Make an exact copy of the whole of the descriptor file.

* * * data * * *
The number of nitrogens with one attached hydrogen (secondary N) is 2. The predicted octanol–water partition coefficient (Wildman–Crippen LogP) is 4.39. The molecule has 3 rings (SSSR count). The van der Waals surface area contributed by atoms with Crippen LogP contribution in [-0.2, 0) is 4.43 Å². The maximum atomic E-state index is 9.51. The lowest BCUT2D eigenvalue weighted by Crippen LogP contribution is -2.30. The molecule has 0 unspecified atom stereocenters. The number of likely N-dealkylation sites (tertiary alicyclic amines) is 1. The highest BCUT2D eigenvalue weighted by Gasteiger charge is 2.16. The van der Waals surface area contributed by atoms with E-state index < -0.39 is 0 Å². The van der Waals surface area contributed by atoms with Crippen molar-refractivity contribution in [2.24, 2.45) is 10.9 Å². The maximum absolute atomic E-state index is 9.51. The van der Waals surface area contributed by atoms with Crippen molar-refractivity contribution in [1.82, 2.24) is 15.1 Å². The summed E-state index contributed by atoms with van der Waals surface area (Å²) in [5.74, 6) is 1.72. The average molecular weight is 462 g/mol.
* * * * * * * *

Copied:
The number of nitrogens with one attached hydrogen (secondary N) is 2. The predicted octanol–water partition coefficient (Wildman–Crippen LogP) is 4.39. The molecule has 3 rings (SSSR count). The van der Waals surface area contributed by atoms with Crippen LogP contribution in [-0.2, 0) is 4.43 Å². The maximum atomic E-state index is 9.51. The lowest BCUT2D eigenvalue weighted by Crippen LogP contribution is -2.30. The molecule has 0 unspecified atom stereocenters. The number of likely N-dealkylation sites (tertiary alicyclic amines) is 1. The highest BCUT2D eigenvalue weighted by Gasteiger charge is 2.16. The van der Waals surface area contributed by atoms with E-state index < -0.39 is 0 Å². The van der Waals surface area contributed by atoms with Crippen molar-refractivity contribution in [2.24, 2.45) is 10.9 Å². The maximum absolute atomic E-state index is 9.51. The van der Waals surface area contributed by atoms with Crippen molar-refractivity contribution in [1.82, 2.24) is 15.1 Å². The summed E-state index contributed by atoms with van der Waals surface area (Å²) in [5.74, 6) is 1.72. The average molecular weight is 462 g/mol.